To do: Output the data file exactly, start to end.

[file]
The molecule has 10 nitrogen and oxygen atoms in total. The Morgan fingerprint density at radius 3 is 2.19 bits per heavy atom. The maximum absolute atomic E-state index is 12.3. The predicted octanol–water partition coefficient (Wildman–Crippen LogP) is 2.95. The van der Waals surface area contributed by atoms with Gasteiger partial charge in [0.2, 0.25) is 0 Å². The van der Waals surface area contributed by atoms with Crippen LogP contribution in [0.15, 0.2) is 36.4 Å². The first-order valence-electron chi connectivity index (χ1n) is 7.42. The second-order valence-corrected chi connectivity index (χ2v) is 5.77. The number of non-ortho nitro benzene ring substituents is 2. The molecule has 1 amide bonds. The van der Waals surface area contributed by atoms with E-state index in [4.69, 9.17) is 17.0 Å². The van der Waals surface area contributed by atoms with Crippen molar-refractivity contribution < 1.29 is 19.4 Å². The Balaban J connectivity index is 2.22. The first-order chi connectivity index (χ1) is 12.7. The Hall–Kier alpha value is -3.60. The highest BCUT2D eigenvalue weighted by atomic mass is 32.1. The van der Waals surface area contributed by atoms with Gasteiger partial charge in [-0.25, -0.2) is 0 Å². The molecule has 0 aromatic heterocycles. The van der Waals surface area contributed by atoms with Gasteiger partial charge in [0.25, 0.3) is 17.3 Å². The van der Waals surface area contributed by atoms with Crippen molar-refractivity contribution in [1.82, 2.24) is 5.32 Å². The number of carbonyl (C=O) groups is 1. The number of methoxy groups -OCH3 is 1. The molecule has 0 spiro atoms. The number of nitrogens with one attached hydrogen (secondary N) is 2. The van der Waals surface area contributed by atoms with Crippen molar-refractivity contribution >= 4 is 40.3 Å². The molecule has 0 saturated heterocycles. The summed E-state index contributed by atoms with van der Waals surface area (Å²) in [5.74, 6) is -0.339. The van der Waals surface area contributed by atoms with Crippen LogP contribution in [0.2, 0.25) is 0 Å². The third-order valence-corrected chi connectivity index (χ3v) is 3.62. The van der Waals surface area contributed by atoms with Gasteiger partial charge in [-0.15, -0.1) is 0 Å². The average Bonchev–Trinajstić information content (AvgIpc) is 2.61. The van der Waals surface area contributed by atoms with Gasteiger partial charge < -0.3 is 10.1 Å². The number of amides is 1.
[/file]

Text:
The molecule has 10 nitrogen and oxygen atoms in total. The Morgan fingerprint density at radius 3 is 2.19 bits per heavy atom. The maximum absolute atomic E-state index is 12.3. The predicted octanol–water partition coefficient (Wildman–Crippen LogP) is 2.95. The van der Waals surface area contributed by atoms with Gasteiger partial charge in [0.2, 0.25) is 0 Å². The van der Waals surface area contributed by atoms with Crippen LogP contribution in [0.15, 0.2) is 36.4 Å². The first-order valence-electron chi connectivity index (χ1n) is 7.42. The second-order valence-corrected chi connectivity index (χ2v) is 5.77. The number of non-ortho nitro benzene ring substituents is 2. The molecule has 1 amide bonds. The van der Waals surface area contributed by atoms with E-state index in [4.69, 9.17) is 17.0 Å². The van der Waals surface area contributed by atoms with Crippen molar-refractivity contribution < 1.29 is 19.4 Å². The Balaban J connectivity index is 2.22. The first-order chi connectivity index (χ1) is 12.7. The Hall–Kier alpha value is -3.60. The highest BCUT2D eigenvalue weighted by atomic mass is 32.1. The van der Waals surface area contributed by atoms with Gasteiger partial charge in [-0.25, -0.2) is 0 Å². The molecule has 0 aromatic heterocycles. The van der Waals surface area contributed by atoms with Gasteiger partial charge in [0.25, 0.3) is 17.3 Å². The van der Waals surface area contributed by atoms with Crippen molar-refractivity contribution in [1.82, 2.24) is 5.32 Å². The number of carbonyl (C=O) groups is 1. The number of methoxy groups -OCH3 is 1. The molecule has 0 spiro atoms. The number of nitrogens with one attached hydrogen (secondary N) is 2. The van der Waals surface area contributed by atoms with Crippen molar-refractivity contribution >= 4 is 40.3 Å². The molecule has 0 saturated heterocycles. The summed E-state index contributed by atoms with van der Waals surface area (Å²) in [5.74, 6) is -0.339. The van der Waals surface area contributed by atoms with Crippen LogP contribution in [0.2, 0.25) is 0 Å². The third-order valence-corrected chi connectivity index (χ3v) is 3.62. The van der Waals surface area contributed by atoms with Gasteiger partial charge in [-0.15, -0.1) is 0 Å². The average Bonchev–Trinajstić information content (AvgIpc) is 2.61. The van der Waals surface area contributed by atoms with Gasteiger partial charge < -0.3 is 10.1 Å². The number of amides is 1.